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Ronald McDonald House Donor Wall: About this project

Doors of Hope Donor Wall

Ronald McDonald House near Lurie Children’s

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Carole Duh - December 27, 2011 - 9:08 am

This is very user friendly yet gives an opportunity to delve deeper into any of the projects. Good,easy to use and informative along with catching the spirit behind the art.

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Hallmark Artist, Maura Cluthe, creates Giant Robot.

Maura Cluthe, is one happy go lucky smiley illustrator who knows her robots inside and out. She is not the off the grocery shelf, Betty Crocker type artist. No, she invents everything from scratch. If you ever get to meet her and you witness a momentary blank stare, rest assured, she is not about to have a seizure. She is more then likely dropping into a robotic time warp where by her noggin gears start firing synapses brain sparks. This action typically concludes with an idea kaboom that is heard far and wide.

You never know what will be creatively born from moments like those. All you need to know is that it is a total intergalactic phenomenon known far and wide as Maura’s imagination. Her world is a charming habitat filled to the brim with squiggly lines that morph into really cool fragmented things that simply make you laugh and think.

The Biggest Robot to date for Maura is a 11-foot blinking and grinning android, known as KBOT. HE-SHE-IT lives in the land of our purple hallways at Kaleidoscope. And, contrary to popular belief, is not made of sugar and spice, but 100 lbs of plywood, nails, screws, diodes and LED’s that were chopped, hammered and fused into shape. When all the electronic dust settled, Maura invited her legendary crew of brushes and markers to doodle all over the creature in a flurry of well rehearsed moves that ended in what you see below.

 Above video reveals behind the scenes making of a KBOT. Video was created by Henry Bergin.

Fabrication of KBOT was created, one gear part at a time, in Kaleidoscope’s wood shop.

After construction was completed, KBOT was moved piece by piece to Kaleidoscope’s hallway. Parent volunteers, working in Kaleidoscope’s studio, can store their personal belongings on one of the robots cargo shelves.

Maura and her brushes working their magic one paint blob and line doodle at a time.

Hallmark artist, Maura Cluthe, stands confidently in front of her 11- foot blinking and grinning android, known as KBOT.

If you are interested in how the final image was shot, visit: to see a lighting set up diagram. 

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A heartfelt project for CASA.

I love my family dearly. I love returning home, from work, greeted by my 3-1/2 half year old son’s outstretched arms. I love my other son, too young to talk, bounce up and down with an ear-to-ear smile when he wakes up next to my wife and me. I love my wife. I love her desire to find balance in work, personal well-being and 24/7 unconditional mothering of our children.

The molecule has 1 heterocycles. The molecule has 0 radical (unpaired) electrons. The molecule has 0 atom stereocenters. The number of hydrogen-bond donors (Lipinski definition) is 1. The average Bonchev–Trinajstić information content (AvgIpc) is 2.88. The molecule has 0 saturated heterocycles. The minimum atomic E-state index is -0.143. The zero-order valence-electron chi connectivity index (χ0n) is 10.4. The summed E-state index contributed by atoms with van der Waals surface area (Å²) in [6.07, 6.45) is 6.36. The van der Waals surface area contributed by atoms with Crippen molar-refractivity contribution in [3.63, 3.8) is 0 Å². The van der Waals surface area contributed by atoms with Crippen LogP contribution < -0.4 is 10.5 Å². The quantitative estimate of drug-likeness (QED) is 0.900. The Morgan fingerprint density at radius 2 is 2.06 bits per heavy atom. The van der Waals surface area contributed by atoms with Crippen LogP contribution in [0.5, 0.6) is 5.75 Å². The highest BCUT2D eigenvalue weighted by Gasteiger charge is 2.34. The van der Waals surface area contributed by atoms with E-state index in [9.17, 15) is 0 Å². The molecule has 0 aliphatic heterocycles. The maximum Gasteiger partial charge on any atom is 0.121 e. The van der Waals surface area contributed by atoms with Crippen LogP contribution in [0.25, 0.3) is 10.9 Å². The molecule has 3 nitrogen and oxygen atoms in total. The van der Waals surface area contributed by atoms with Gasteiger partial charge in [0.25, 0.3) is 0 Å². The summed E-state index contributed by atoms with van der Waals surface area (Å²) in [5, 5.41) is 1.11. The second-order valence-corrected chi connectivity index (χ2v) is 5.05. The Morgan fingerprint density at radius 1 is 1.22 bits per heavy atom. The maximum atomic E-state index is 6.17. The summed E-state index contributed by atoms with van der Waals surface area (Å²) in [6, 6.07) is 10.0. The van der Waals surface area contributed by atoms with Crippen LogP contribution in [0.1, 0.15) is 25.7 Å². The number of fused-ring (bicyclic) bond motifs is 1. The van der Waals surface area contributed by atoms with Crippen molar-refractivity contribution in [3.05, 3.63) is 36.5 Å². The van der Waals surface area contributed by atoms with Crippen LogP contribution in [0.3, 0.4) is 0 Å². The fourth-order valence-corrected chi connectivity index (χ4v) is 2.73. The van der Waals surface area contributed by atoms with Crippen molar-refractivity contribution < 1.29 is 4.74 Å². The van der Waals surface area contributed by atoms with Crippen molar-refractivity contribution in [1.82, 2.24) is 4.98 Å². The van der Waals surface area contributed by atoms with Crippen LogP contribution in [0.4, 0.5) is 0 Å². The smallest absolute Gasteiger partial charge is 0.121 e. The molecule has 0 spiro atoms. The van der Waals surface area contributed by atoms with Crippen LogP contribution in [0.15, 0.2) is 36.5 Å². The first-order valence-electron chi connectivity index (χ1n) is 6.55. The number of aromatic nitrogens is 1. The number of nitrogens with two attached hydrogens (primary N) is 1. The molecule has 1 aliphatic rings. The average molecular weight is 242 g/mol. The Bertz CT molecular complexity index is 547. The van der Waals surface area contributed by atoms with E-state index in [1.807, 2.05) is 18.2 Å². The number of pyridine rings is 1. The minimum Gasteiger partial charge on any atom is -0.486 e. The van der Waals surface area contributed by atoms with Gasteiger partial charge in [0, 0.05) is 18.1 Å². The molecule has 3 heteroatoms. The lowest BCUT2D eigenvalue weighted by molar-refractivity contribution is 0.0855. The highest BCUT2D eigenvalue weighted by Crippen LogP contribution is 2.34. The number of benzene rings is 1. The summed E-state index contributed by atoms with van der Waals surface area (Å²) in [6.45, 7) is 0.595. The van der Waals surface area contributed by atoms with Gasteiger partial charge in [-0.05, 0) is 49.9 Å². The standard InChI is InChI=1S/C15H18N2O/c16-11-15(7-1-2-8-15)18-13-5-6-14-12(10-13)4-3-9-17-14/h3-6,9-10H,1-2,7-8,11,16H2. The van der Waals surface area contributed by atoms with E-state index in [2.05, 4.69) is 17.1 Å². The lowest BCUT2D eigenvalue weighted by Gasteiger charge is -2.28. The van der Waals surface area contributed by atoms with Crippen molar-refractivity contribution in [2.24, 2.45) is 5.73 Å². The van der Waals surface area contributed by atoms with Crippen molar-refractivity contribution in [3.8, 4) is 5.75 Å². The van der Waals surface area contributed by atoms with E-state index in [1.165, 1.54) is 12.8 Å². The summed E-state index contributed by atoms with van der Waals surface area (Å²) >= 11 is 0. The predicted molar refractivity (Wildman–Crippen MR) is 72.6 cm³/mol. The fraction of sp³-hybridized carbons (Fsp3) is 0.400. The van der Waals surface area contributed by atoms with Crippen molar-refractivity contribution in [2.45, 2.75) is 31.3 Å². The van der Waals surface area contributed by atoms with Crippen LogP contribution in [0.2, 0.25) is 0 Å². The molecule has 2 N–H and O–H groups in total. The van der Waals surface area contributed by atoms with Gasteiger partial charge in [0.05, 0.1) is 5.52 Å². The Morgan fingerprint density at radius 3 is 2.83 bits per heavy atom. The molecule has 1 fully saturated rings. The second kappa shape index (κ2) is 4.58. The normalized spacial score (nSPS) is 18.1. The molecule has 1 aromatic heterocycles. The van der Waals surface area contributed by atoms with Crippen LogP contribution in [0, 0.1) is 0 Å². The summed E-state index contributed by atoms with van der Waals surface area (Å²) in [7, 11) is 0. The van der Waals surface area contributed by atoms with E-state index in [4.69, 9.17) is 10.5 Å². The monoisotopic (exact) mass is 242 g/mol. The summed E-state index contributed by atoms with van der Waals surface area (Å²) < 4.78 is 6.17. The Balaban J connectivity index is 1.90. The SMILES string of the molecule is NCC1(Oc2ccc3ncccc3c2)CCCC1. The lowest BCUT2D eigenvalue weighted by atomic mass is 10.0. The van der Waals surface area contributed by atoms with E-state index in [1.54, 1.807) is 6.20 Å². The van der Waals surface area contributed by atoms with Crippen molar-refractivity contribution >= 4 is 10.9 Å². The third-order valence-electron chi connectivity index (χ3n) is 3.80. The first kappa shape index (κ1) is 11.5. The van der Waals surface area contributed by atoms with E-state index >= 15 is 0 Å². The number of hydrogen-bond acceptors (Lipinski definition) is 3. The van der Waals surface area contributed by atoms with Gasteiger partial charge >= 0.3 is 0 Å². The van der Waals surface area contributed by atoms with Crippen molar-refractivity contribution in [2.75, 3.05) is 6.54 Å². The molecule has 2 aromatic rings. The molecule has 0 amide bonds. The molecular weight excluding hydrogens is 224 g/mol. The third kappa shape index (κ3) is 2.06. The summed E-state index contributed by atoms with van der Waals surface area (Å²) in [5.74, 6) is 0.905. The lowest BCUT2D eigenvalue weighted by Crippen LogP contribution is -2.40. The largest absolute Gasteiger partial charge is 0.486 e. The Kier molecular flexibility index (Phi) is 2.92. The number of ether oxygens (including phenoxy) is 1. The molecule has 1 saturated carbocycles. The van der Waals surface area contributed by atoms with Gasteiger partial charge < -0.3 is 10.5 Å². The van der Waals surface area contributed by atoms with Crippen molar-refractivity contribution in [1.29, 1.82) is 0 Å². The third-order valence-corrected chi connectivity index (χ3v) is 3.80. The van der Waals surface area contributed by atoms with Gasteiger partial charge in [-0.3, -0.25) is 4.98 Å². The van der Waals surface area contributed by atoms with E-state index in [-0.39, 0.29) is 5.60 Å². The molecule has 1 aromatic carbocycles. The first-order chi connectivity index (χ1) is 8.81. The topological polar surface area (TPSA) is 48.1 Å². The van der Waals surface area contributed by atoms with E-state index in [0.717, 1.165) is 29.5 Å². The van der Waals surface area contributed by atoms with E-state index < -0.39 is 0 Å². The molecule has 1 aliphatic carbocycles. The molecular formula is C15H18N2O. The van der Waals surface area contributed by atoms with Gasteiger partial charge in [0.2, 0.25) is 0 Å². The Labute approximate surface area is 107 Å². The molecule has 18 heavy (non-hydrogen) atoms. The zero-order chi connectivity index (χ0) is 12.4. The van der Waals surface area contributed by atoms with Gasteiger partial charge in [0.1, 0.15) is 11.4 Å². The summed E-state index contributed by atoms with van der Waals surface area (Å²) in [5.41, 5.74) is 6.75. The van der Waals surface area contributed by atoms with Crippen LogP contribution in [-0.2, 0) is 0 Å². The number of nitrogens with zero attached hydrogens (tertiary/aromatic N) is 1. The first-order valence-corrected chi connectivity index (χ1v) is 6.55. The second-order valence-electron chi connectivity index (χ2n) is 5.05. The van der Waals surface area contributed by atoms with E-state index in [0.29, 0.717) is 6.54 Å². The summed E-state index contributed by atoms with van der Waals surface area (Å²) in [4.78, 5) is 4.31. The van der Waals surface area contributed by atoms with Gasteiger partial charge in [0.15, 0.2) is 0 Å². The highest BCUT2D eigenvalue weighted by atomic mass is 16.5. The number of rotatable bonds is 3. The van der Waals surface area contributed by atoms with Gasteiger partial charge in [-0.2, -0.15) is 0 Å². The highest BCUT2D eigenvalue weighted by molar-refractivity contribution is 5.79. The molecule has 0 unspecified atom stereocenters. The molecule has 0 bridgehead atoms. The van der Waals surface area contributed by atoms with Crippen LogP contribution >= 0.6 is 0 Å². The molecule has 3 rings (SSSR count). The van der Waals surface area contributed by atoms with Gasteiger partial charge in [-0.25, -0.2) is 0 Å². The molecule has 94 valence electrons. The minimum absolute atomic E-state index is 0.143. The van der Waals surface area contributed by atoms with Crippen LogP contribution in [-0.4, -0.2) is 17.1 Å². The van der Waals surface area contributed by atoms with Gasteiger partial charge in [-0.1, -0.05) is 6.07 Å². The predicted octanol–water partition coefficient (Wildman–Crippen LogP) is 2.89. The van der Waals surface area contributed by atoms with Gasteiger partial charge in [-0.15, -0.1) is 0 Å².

These days I do not take anything for granted. I breathe in and out with gratitude for the life I live. When I was younger, life was not always so great for me. Various inner personal struggles made it hard for me to have wholehearted relationships with nearly everyone. What got me through those years was support from my family. If it were not for them, I would have probably made a lot of painful decisions along the way. I feel so appreciative of all the care I’ve been shown over the years. Unfortunately, I have seen and heard a lot about children who have had to go through incredibly painful experiences. Horrible mistreatment and neglect issues forced upon them by the people who they trusted the most.

Sadly, there are way too many children that do not have someone to love and care for him or her like I was cared for. Since 1983, Jackson County CASA has safely guided thousands of children through the Jackson County court system. CASA services are vital in this area, which reports the highest number of abused and neglected children of any Missouri county. Their mission is to be a child’s voice in court. They recruit; train and support lay volunteers who act as advocates on behalf of the best interest of abused and neglected children.

A few weeks ago I, along with a construction team, completed the new Child Interview Room for CASA. It’s main purpose is to provide a friendly “safe” environment during the difficult experience of interviewing abused children. I took on the role of interior designer and asked my wonderfully imaginative artist friend, Meg Cundiff, to lend her colorful whimsy to the mix. Meg graciously donated her time and talent to create the dreamiest artwork.

I am humbled to have been asked to work on this incredibly meaningful project. Every child deserves a loving caring family like my children have. For those who don’t have it so good, thank goodness there are CASA volunteers who work tirelessly to help children in need.

If you would like to know more about the CASA organization, go to:

Fresh children

Beginning transformation of 8 x 16 foot room. Modular carpet by Flor.


Reading nook bench built by Kaleidoscope employee Ron Worley.